Fun Home Hosts U.N. Ambassadors to Highlight the Power of LGBT Stories
The struggle for equal rights stands at starkly different stages in different parts of the world.
Cynthia Nixon and Ambassador Samantha Power. Photo by Ian Strood for Fun Home.
Tuesday night at the Circle in the Square theater in New York City, the Broadway musical Fun Home, winner of last year’s Tony award for best musical, hosted a performance for a group of U.N. ambassadors, led by Samantha Power, U.S. Ambassador to the United Nations. After the show, the ambassadors—from countries including Australia, Vietnam, Croatia, Russia, El Salvador, Mexico, Colombia, Namibia, and Gabon, to name a few—sat down for a talk with the cast and the show’s creators, Lisa Kron and Jeanine Tesori. Actress Cynthia Nixon hosted the post-performance conversation, which focused on ways to advocate for LGBT voices around the world.
Fun Home, which is based on a best-selling memoir by Alison Bechdel, tells the story of Bechdel’s unusual childhood, growing up in a funeral home, and her coming out in college. Soon afterward, she discovers that her father is also gay. Months later, Bechdel’s father commits suicide by walking in front of a truck. The show features the adult Bechdel, now a successful cartoonist, looking back at her life via her drawings and using flashbacks to her college-age and 8-year-old selves to reflect upon the past, as she grapples with the mystery of her father’s death as well as her own guilt and conflicted feelings about her dad.
Morbid as that may sound, Fun Home delivers a powerful, even joyful experience, mostly because Kron and Tesori know how to mine the material not just for laughs, but also for hard-earned truths about love, acceptance, and compassion. The show cuts deep and is often disquieting, but succeeds because it is so honest and human. Its very specificity is what allows it to feel so universal.
The cast and creative team of Fun Home with Cynthia Nixon, Photo by Ian Strood for Fun Home.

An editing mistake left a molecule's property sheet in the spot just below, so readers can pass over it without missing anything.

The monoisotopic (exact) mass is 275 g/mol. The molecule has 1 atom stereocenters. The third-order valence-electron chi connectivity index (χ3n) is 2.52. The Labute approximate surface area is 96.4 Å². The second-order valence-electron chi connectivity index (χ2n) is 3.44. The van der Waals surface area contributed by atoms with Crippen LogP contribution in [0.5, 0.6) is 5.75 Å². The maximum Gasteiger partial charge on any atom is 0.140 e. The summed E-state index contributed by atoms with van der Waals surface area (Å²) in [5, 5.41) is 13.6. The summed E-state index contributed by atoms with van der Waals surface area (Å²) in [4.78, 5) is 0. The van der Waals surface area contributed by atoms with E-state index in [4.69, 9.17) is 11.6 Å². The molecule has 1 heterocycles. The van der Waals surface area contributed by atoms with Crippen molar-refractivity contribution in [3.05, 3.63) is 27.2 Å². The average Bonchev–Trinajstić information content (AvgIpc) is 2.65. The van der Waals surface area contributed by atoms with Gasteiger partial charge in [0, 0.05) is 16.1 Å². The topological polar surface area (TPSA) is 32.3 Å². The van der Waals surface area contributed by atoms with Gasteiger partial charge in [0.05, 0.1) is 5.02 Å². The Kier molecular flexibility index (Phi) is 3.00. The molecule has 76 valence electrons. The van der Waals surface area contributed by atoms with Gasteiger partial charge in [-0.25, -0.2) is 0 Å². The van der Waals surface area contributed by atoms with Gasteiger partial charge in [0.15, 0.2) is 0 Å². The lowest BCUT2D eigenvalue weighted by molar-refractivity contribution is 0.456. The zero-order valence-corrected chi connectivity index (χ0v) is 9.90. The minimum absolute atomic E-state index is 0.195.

Having the U.N. ambassadors see the show served as a reminder that the struggle for LGBT rights stands at starkly different stages in different parts of the world. For those of us in the United States, Fun Home can be celebrated as a reflection of how much our country has changed. Bechdel’s father internalized his homophobia and suffered with great shame, but nowadays teenagers—and their parents—routinely come out in an environment that is far more accepting.
Yet even in 2016, stories like that of Bechdel’s father are common in many countries around the world. What Power, Kron, and Tesori sought to emphasize with the evening’s discussion is how important it is that people be able to express their own stories in order to put a human face on the struggle.
“In our world, too often it’s about abstracts,” the ambassador for Switzerland, Jürg Lauber, said. “Once in a while it’s important to show us it’s about individual people. So when we discuss LGBT rights in the future, hopefully we will remember that.”
Alison Bechdel in her studio. Photo by the John D. and Catherine T. MacArthur Foundation via Wikimedia Commons.
Too often, LGBT people around the globe are forced to live lives of invisibility and erasure, and their stories remain abstract or distant to the general populations around them. Because it’s so much easier to discriminate against an abstraction than a real person who has shared her story with you, this discrimination persists.
“Culture makes invisible lives visible,” Kron said. “We recognize people different from ourselves when they are represented in the culture, and I think the fact that Fun Home can be recognized and read by all different sorts of people is because of the work of activists and artists over decades who have incrementally been building a framework of culture that this show fits into.”
Interestingly, it seemed that the ambassadors from countries where LGBT rights haven’t yet gained political or cultural traction were the most moved by the show.
Ambassador Samantha Power speaks to the U.N. representatives. Photo by Ian Strood for Fun Home.
“I came here without any knowledge of the play,” Nguyen Phuong Nga, the ambassador from Vietnam, said. “And yet we are here with you and we feel how you are feeling, how much suffering LGBT people have to endure. In Vietnam it is very hard to accept that reality, and yet we have to accept that reality, and we have to make people happy. That is our job.”
Perhaps Ruben Ignacio Zamora Rivas, the ambassador from El Salvador, put it best: “I wondered why I could be nearly two hours so involved, suffering with you, laughing with you, when nothing really special happens onstage. What is the message? To me it is very clear. You were telling us: ‘Look, you are me. We are together and we are the same.’”